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First Quarter 2009 BOP Yields US$1.7 Billion Surplus


The balance of payments (BOP) yielded a surplus of US$1.7 billion in Q1 2009, higher by 1.1 percent than the surplus posted in the same quarter a year ago. This developed even as the overall external environment remained relatively weak due to fragilities prevailing in the global economy. The favorable outturn in the current account more than negated the reversal of the capital and financial account to a net outflow during the quarter. 
As a result of the continued slump in global demand, exports of goods, and consequently raw material imports for exports production declined, contributing partly to the slowdown in the country’s economic activity, with real gross domestic product (GDP) posting a 0.4 percent growth compared to the 3.9 percent growth in Q1 2008. However, the sustained surplus in the BOP in Q1 2009 is expected to support economic activity for the remainder of the year. The recorded surplus in the BOP also boosted the country’s gross international reserves (GIR) level to reach US$39.0 billion as of end-March 2009. This was higher by 3.7 percent compared to the end-December 2008 level of US$37.6 billion. At this level, reserves were equivalent to 6.2 months’ worth of imports of goods and payments of services and income (import cover). In terms of short-term external debt coverage, the reserves level was 5.6 times the country’s short-term external liabilities based on original maturity and 3.0 times based on residual maturity.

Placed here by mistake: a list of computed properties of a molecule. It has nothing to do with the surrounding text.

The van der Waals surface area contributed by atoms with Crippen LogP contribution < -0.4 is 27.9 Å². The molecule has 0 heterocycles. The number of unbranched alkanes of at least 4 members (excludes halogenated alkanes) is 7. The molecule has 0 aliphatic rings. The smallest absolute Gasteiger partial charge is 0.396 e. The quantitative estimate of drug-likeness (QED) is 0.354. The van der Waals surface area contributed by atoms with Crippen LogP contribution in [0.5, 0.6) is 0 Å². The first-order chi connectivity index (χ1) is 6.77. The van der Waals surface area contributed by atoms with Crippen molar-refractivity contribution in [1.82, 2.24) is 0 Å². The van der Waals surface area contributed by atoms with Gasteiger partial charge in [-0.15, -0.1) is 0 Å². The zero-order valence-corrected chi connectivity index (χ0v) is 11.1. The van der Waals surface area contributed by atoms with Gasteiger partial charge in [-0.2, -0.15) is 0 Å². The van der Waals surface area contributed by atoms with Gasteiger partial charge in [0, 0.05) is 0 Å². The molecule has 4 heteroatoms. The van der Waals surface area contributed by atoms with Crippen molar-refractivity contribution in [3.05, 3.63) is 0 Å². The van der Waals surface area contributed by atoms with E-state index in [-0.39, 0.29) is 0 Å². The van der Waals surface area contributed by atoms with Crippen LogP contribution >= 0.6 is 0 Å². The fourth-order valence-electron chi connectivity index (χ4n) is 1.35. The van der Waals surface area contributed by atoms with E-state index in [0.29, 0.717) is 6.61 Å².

First Quarter 2009 Developments

Current Account.  The current account recorded a surplus of US$2.2 billion (equivalent to 5.9 percent of GDP), higher by 69.2 percent compared to the US$1.3 billion surplus in the same quarter last year. The marked improvement was due to higher services and current transfers net receipts coupled with lower trade-in-goods deficit.

The trade-in-goods deficit narrowed by 22.9 percent to US$2.1 billion from the US$2.8 billion deficit recorded in the same quarter last year, given the larger contraction in imports of goods (US$5.2 billion) compared to that of exports of goods (US$4.6 billion). The global economic slowdown continued to take its toll on exports and imports which both posted double-digit declines following the recession in the economies of our traditional trading partners.